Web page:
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Games of Thrones actor jailed for breaching court orders

Stuart Hawkins
Stuart Hawkins

A ONE-TIME Game of Thrones actor has been jailed once again for persistently breaching court orders to keep away from his former partner and her home in Shipston-on-Stour, writes our court correspondent.

And as Stuart Hawkins was led from the dock at Warwick Crown Court to begin an 18-month sentence, his longest yet, he turned to the judge and protested: “I just want to be a father.”

‘Self-obsessed’ Hawkins, aged 40, of no fixed address, had pleaded guilty to two charges of harassment in breach of a restraining order.

Prosecutor Graeme Simpson said Hawkins and Nicola Hayes, with whom he had a daughter who was born in 2014, had been in a relationship for about seven years, but split up in early 2016.

Hawkins could not accept it had ended, and as a result Miss Hayes took out a non-molestation order preventing him from contacting her or going to her home in Shipston-on-Stour.

Within a very short period of time, he had breached the order, and in March 2016 he was given a conditional discharge by magistrates who also imposed a restraining order.

But from then to October last year there were repeated breaches of the restraining order, with six further convictions and punishments increasing from suspended sentences to jail terms of ten weeks, 12 weeks and 16 months.

Hawkins, who the court heard at an earlier hearing spent half the year in Belfast, working as an extra in the seventh series of the TV programme Game of Thrones, made threats to remove his daughter from the jurisdiction of the courts.

And on Facebook he threatened to ‘do a Raoul Moat’ and harm any police officer who tried to prevent him.

Mr Simpson said the latest breaches of the order took place on Miss Hayes’s birthday last month, when she received numerous calls from him.

There were further calls the next day, and she then saw Hawkins driving slowly past her home in Shipston-on-Stour in his van.

By the time of his arrest, he had made a total of 66 calls in a 48-hour period – but when he was questioned he gave ‘a cock-and-bull account’ of his phone having been stolen.

And Mr Simpson added: “There is a genuine fear that he is someone who would abduct their child.”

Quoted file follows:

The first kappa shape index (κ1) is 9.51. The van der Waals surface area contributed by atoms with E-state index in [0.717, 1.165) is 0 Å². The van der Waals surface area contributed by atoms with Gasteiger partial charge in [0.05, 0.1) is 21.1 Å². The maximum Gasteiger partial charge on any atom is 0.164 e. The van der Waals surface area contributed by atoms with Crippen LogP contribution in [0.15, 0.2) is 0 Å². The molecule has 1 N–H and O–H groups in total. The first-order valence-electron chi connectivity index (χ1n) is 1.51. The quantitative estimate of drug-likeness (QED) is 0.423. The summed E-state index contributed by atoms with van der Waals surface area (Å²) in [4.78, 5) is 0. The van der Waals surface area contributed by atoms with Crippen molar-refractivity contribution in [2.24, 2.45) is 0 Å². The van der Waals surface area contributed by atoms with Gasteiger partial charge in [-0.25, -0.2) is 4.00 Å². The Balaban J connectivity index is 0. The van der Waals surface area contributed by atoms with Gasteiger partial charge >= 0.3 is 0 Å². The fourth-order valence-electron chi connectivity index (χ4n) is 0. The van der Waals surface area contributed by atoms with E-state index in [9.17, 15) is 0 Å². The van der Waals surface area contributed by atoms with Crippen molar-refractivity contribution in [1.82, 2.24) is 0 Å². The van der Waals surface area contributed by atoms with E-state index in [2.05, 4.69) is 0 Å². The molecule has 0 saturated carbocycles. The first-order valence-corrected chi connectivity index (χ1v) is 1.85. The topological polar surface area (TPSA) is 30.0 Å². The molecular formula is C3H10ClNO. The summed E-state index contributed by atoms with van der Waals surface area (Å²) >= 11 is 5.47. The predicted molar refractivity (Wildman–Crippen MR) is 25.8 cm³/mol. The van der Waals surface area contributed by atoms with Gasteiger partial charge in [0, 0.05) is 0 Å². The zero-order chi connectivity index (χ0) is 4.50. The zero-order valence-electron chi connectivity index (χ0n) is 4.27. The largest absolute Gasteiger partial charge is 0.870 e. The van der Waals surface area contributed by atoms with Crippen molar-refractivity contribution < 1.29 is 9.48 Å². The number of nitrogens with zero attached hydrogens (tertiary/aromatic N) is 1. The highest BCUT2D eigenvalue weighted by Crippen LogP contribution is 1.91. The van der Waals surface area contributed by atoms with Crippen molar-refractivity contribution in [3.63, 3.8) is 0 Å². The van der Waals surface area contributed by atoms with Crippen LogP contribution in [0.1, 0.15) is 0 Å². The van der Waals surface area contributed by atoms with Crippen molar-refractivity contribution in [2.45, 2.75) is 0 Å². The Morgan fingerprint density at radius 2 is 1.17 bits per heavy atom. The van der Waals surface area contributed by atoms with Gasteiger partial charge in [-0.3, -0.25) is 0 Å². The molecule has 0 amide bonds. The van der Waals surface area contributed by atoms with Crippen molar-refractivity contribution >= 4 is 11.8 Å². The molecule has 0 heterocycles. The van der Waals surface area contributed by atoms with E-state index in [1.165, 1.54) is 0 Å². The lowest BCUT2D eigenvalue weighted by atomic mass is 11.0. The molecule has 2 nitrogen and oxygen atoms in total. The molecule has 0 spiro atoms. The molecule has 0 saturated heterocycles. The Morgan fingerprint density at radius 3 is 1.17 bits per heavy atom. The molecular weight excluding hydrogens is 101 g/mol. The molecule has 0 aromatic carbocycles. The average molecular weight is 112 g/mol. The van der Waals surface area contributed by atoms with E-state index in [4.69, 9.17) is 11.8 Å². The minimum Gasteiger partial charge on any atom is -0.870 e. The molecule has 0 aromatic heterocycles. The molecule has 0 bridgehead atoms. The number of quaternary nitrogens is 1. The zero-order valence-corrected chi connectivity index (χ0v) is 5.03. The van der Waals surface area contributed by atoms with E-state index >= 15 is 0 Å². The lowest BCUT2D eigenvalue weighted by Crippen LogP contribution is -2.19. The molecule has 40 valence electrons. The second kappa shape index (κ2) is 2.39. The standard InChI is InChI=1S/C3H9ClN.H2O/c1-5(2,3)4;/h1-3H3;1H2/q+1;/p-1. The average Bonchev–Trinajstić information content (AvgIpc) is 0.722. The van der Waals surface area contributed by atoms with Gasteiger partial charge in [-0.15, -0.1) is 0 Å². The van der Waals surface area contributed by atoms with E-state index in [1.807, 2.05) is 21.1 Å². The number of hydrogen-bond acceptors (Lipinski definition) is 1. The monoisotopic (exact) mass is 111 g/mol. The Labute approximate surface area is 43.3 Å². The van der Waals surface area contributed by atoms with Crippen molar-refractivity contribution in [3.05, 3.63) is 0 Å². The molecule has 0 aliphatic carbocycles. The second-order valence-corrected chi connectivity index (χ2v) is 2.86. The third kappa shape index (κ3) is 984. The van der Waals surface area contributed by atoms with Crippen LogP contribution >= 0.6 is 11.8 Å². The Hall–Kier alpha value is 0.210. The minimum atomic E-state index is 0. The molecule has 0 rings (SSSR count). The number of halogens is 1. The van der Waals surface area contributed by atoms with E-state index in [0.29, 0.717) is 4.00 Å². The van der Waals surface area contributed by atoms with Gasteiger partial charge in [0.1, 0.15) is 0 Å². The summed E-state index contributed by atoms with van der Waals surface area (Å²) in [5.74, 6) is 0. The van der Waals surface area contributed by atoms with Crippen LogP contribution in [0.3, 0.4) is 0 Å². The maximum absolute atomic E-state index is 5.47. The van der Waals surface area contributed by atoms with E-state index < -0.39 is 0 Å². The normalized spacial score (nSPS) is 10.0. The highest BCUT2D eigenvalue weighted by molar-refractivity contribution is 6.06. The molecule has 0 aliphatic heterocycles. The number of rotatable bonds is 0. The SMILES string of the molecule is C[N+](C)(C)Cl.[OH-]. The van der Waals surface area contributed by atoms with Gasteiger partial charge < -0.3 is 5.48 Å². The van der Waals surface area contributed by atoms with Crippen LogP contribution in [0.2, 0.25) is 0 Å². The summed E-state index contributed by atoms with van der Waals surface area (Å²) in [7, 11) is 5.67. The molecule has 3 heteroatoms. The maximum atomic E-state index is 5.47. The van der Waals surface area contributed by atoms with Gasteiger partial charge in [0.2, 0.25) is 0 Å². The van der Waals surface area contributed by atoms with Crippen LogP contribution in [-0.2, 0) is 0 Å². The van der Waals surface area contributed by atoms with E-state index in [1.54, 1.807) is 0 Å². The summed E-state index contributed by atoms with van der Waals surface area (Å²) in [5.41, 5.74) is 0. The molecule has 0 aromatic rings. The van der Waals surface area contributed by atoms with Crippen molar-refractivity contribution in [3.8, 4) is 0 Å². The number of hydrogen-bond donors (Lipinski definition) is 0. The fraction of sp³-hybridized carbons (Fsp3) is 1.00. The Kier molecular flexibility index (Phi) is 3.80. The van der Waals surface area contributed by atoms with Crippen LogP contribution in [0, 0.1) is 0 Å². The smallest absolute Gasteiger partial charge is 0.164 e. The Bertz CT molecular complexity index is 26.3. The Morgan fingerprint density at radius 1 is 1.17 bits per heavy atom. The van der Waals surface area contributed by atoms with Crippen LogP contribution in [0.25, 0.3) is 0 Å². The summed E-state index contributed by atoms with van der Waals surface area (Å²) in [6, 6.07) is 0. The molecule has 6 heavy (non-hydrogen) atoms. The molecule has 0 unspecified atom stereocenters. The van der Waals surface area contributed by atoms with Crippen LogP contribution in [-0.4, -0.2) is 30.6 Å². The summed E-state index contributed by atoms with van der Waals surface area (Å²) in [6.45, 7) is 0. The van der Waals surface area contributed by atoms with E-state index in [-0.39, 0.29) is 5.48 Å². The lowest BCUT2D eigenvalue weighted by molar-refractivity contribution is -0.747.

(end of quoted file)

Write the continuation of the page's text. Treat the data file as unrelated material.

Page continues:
Niall Skinner, defending, conceded: “The contents of the pre-sentence report are not very encouraging.

“He gets very, very frustrated with the predicament he’s in. That is no excuse to continually breach the orders, which he has accepted and has always pleaded guilty.

“He misses his daughter. That’s what started all this. He loves his daughter and he wants contact with her.”

Mr Skinner handed the judge a letter written by Hawkins, in which he said Hawkins ‘realises that anything he has done in the past does not help him'.

“He knows he needs to have no contact with Nicola Hayes whatsoever until things stabilise. What he has done is stupid, and he knows that. The time has come for him to respect the orders.”

He added that Hawkins now had ‘a very good job’ earning £25,000 a year with HS2, and has accommodation in Southam and in Leicester, but ‘knows he’s going to go to prison for this’.

Jailing Hawkins, Judge Peter Cooke told him: “You have written me a letter, which I have read with care. It is expressed very articulately, and is a plea for leniency and is apologetic in its tone.

“It sits in entire contrast with the way you’ve been behaving since March 2016, and in stark contrast with the impression you have left on those authorities trying to help you.

“The report author says you presented as quite self-obsessed and ‘how unfairly he believes he has been treated by the criminal justice system.’”

The judge observed that in the report Hawkins claimed Miss Hayes had abducted their daughter, and seemed to harbour a long-standing grudge against her.

The probation officer concluded: “I must admit I left this interview quite concerned about what Mr Hawkins would do on his release.”

And Judge Cooke told Hawkins: “I believe you are, where Nicola and your daughter are concerned, a thoroughly obsessive individual, and that you have it within you to be manipulative.

“Your letter is an attempt to manipulate the court today, and I have seen through it.

“I regard the harm and distress you caused to be very serious, and she has the on-going belief that when you are released you would seek to abduct your daughter. The time now has come for condign punishment.”

As he was led from the dock, Hawkins turned and declared: “I just want to be a father, Your Honour.”

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